“Obviously, the goal is wins, but if we keep knocking down semifinals all summer, come the Countdown, we’ll be in a good position,” Millican said. “I feel like there will be some wins along the way, but it’s all coming together. We started the year with a chassis we didn’t know, but it looks like Grubby has found more power. I know we have a car that can outrun anybody, and that allows me to concentrate on just doing my job. It is really a lot of fun. I would definitely say we’re further along than any group I’ve ever had to start the year. We’re way further ahead than we were at this time last year, and all things considered, we’re in really good shape. When we go down the track, we’re pretty awesome. Everyone has a good handle on everything, and I’m having a blast.”
During the renovation at The Strip at Las Vegas Motor Speedway, Millican said he paid close attention on social media and, like Funny Car’s Ron Capps, predicted a full house this weekend. And that just adds to the liveliness for Millican. “I really like the chaos of the four-wide, all the crazy staging. It’s fun. When it’s all said and done, we’re there to make the fans have a good time. When you have something new like this, it’s a good chance there’s some new people watching, and I love showing fans what they’ve been missing.” Millican is 11th in the order following two sessions.
SCHUMACHER LOOKS FOR FIRST FOUR-WIDE WIN – Tony Schumacher is the most successful Top Fuel driver ever, with 83 trophies (including eight from Las Vegas, four from the spring event). But none has come in four-wide competition. In eight previous four-wide outings at Charlotte, he has advanced to the final three times but has had to be proud of a runner-up finish as his best showing (to Spencer Massey in 2012 and 2013 and to Steve Torrence last year). Still, the U.S. Army Dragster driver is fine with the format.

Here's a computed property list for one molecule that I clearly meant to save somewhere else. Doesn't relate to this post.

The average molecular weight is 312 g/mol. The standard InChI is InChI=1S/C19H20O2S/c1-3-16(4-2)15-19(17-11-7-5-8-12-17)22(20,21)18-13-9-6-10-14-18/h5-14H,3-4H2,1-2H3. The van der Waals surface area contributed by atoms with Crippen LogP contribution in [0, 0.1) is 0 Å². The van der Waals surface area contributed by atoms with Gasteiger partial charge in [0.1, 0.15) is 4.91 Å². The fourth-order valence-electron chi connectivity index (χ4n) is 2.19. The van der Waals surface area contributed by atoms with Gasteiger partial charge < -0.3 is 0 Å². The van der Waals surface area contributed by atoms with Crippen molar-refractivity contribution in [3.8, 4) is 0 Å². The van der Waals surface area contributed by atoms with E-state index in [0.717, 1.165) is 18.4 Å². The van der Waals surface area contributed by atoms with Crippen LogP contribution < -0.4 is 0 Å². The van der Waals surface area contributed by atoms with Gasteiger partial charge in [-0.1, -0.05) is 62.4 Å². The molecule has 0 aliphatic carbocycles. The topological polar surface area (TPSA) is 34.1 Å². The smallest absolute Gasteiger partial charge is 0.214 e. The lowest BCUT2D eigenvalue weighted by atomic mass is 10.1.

“We’ve all done it enough times that we’re pretty used to it, by now,” Schumacher said. “One cool way to look at it is you only have to win three rounds – or finish top-two in the first two rounds and win the third – and you have yourself a Wally. How many times have I won three rounds and not come away with a Wally? If you add those 65 runner-up finishes to my 83 wins, I’d have 148 and that would tie us with John Force for best all-time. Seriously, though, racing four-wide is an action-packed show that’s fitting for a place like Las Vegas. Picture one of those old-time Vegas prize fights between two rivals and you add two more guys to the ring and let them have at it. That would be crazy. Well, that’s four-wide racing. You can have two rivals or two hot drivers who are trying to beat each other, and you add two other drivers to the race. It’s incredible for the fans. Who do you watch? Who do you pull for? Who do you pay attention to? It’s sensory overload for the drivers down there, and it’s sensory overload for the fans in the stands, for sure.”